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X.

THE CHARACTER
Great lies they tell, preach our church cannot err; OF AN ANTI-COVENANTER, OR MALIGNANT,
Less lies, who say the king's not head of her;
Great lies, who cry we may shed other's blood, Would you know these royal knaves,
Less lies, who swear dumb bishops are not good;

Of freemen would turn us slaves;
Great lies they vent, say we for God do fight, Who our union do defame
Less lies, who guess the king does nothing right;

With rebellion's wicked name?
Great lies and less lies all our aims descry; Read these verses, and ye 'll spring 'em
To pulpits some, to camp the rest apply.

Then on gibbets strai use hing 'em.
They complain of sin and folly;

In these times so passing holy,
XI.

They their substance will not give,
A SPEECH

Libertines that we may live.
AT THE KING'S ENTRY INTO TIJE TOWN OF LINIITHCOW;

Hold those subjects too, too wanton,

Under an old king dare canton.
PRONOUNCED BY MR. JAMES WISEMAN, SCHOOLMASTER
THERE, INCLOSED IN A PLASTER MADE IN THE FIGURE

Neglect they do our circ'lar tables,
OF A LION.

Scorn our acts and laws as fables ; THRICE, royal sir, here I do you beseech,

Of our battles talk but meekly, Who art a lion, to hear a lion's speech.

With four sermons pleas'd are weekly ; A miracle; for, since the days of Æsop,

Swear king Charles is neither papist, No lion till these times his voice dar'd raise up

Arminian, Lutheran, or atheist. To such a majesty: then, king of men,

But that in his chamber-pray'rs, The king of beasts speaks to thee from his den;

Which are pour'd ’midst sighs and tears, Who, though he now enclosed be in plaster,

To avert God's fearful wrath,
When he was free, was Lithgow's wise schoolmaster.

Threat'ning us with blood and death;
Persuade they would the multitude,

This king too holy is and good.
XII.
A COUNTRY maid Amazon-like did ride,

They avouch we'll weep and groan
To sit more sure, with leg on either side:

When hundred kings we serve for one;

That each shire but blood affords,
Her mother who her spied, said that ere long
She should just penance suffer for that wroug;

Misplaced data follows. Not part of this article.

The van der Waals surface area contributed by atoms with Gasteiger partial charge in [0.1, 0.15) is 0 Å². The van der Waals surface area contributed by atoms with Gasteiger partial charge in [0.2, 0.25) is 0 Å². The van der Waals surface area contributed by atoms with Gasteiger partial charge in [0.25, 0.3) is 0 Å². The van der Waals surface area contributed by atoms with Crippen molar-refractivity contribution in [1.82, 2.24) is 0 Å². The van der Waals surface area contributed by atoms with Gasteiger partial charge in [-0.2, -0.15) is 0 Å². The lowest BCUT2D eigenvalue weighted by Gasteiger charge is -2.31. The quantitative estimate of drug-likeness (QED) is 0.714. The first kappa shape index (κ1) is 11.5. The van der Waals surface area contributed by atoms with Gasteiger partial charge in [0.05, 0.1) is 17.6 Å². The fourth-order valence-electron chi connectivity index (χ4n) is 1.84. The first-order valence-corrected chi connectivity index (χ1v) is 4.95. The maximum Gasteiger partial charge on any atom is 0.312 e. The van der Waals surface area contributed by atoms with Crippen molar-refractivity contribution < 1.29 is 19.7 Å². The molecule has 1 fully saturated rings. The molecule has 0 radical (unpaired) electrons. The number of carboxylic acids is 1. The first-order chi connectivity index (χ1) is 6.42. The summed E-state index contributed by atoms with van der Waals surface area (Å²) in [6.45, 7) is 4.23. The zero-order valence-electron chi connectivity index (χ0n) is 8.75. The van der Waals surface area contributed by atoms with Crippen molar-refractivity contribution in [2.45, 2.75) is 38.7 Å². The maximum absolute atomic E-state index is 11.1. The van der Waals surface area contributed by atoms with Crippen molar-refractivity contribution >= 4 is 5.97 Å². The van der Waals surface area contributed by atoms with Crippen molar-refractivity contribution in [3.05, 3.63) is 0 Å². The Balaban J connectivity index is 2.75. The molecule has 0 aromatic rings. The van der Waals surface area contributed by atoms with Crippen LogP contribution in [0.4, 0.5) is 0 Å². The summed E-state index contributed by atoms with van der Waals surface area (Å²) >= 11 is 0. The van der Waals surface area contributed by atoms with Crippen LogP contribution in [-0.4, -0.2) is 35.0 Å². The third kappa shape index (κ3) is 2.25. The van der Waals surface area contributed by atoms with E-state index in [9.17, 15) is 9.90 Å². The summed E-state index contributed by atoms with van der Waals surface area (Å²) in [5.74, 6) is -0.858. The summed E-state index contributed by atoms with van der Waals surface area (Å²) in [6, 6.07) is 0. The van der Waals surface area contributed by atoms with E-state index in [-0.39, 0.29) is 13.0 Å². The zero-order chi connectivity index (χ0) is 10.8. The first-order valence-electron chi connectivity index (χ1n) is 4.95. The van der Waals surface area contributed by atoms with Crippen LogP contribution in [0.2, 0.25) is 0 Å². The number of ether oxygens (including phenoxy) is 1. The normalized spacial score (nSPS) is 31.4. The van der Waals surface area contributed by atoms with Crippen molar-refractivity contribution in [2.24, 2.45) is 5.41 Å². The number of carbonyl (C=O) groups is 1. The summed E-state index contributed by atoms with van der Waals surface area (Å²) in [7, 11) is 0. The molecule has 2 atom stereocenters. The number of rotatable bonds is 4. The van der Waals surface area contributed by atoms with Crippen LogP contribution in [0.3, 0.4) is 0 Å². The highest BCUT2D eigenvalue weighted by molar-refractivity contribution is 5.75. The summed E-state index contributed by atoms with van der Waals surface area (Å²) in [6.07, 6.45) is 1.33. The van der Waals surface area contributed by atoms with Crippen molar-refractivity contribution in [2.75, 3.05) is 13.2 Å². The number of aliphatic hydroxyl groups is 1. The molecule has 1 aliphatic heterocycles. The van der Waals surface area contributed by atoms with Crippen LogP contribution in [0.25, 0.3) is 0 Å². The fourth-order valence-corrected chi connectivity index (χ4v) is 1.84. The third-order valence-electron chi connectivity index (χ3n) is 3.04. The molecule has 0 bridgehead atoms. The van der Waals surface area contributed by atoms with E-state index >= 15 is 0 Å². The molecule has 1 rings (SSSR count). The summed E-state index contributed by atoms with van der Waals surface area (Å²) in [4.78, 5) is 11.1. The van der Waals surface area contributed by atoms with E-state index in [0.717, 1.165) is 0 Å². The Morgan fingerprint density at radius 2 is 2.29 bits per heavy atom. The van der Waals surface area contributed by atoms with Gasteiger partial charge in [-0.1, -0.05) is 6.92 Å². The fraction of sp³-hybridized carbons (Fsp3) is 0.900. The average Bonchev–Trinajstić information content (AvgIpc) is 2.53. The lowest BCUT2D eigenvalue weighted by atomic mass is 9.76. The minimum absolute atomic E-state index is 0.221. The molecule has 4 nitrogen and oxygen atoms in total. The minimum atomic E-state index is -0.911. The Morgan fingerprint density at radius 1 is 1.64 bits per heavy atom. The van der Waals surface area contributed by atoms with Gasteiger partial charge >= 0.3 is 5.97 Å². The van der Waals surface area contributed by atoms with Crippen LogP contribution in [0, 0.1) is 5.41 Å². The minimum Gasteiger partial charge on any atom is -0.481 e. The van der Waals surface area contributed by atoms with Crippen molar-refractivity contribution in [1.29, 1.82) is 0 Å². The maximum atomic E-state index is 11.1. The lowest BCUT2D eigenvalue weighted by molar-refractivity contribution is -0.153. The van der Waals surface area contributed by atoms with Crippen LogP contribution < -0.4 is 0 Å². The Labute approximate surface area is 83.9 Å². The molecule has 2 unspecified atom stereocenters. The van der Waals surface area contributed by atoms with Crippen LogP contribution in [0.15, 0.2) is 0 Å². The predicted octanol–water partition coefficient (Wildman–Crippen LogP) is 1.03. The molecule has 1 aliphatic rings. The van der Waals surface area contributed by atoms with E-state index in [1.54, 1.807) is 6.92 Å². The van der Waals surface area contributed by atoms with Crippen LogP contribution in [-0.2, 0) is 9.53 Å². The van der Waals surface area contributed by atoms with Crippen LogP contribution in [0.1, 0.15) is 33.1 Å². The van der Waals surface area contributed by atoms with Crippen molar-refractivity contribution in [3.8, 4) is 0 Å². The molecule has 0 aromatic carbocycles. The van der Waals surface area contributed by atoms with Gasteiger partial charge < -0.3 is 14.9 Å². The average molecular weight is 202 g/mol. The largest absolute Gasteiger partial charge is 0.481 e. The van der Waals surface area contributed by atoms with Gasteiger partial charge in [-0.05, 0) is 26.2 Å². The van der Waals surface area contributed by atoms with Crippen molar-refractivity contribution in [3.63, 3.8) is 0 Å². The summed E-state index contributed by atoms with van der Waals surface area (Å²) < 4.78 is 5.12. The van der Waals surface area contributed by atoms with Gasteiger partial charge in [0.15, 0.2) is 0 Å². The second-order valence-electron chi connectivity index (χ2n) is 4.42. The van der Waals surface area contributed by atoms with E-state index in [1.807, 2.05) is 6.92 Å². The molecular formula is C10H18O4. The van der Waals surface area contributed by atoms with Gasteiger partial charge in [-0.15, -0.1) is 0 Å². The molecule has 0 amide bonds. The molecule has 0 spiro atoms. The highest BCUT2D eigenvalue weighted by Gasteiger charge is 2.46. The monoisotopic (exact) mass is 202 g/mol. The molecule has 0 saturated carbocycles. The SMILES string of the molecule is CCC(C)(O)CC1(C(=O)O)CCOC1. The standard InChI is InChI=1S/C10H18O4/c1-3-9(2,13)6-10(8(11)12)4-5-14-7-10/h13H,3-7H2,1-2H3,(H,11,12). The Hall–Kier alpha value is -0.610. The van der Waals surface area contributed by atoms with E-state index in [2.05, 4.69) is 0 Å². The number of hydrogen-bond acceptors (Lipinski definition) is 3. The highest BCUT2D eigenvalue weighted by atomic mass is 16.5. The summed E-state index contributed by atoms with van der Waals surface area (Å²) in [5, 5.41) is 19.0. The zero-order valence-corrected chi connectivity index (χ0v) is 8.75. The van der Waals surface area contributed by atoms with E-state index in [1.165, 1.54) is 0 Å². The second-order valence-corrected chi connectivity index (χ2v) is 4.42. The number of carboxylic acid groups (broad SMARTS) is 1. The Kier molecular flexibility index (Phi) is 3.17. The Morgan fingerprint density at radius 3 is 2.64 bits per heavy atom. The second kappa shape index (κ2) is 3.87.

To serve th' ambition of young lords ;
For when time should on her more years bestow,

Whose debts ere now had been redoubled, That horse's hair between her thighs would grow.

If the state had not been troubled.
Scarce winter twice was come, as was her told, Slow they are our oath to swear,
When she found all to frizzle there with gold; Slower for it arms to bear :
Which first made her afraid, then turn'd her sick, They do concord love, and peace,
And forc'd her keep her bed almost a week. Would our enemies embrace,
At last her mother calls, who scarce for laughter Turn men proselytes by the word,
Could bear the pleasant story of her daughter; Not by musket, pike, and sword.
But, that this phrenzy should no more her vex,
She swore thus bearded were their weaker sex;

They swear that for religion's sake
Which when denied, “Think not,” said she, “I scorn; We may not massacre, burn, sack:
Behold the place, poor fool, where thou wast born." That the beginning of these pleas,
The girl that seeing cried, now void of pain,

Sprang from the ill-sped A B Cs, “Ah! mother, you have ridden on the mane!"

For servants that it is not well
Against their masters to rebel.

That that devotion is but slight,
XIII.

Doth force men first to swear, then fight.
God's judgments seldom use to cease, unless That our confession is indeed
The sins which them procur'd men do confess. Not the apostolic creed;
Our cries are Baal's priests, our fasting vain; Which of negations we contrive,
Our pray’rs not heard, nor answer'd us again: Which Turk and Jew may both subscrive.
Till perjury, wrong, rebellion, be confest,
Think not on peace, nor to be freed of pest.

That monies should men's daughters marry,
They on frantic war miscarry.
Whilst dear the soldiers they pay,

At last who will spatch all away.
XIV.

And, as times turn worse and worse,
The king gives yearly to his senate gold;

Catechise us by the purse.
Who can deny but justice then is sold ?

That debts are paid with bold stern looks;
That merchants pray on their 'compt books;

That Justice dumb and sullen frowns,
XV.

To see in croslets hang'd her gowns;
HERE Rixus lies, a novice in the laws,

That preachers' ordinary theme Who 'plains he came to Hell without a cause. Is 'gainst monarchy to declaim.

2

H

That, since leagues we'gan to swear,

II. HEARING. Vice did ne'er so black appear';

From jests prophane and flattering tongues,
Oppression, bloodshed, ne'er more rife,

From baudy tales and beastly songs,
Foul jars between the man and wife;
Religion so contemn'd was never,

From after-supper suits, that fear
Whilst all are raging in a fever,

A parliament or council's ear;

From Spanish treaties, that may wound They tell by devils, and some sad chance,

The country's peace, the gospel's sound; That that detested league of France,

From Job's false friends, that would entice Which cost so many thousand lives,

My sovereign from Heaven's paradise; And two kings, by religious knives,

From prophets such as Achab's were, Is amongst us, though few descry;

Whose flatterings sooth my sovereign's ear; Though they speak truth, yet say they lie.

His frowns more than his Maker's fearing,

Bless my sovereign and his hearing.
He who says that night is night,
That cripple folk walk not upright,

III. TASTING.
That the owls into the spring
Do not nightingales out-sing,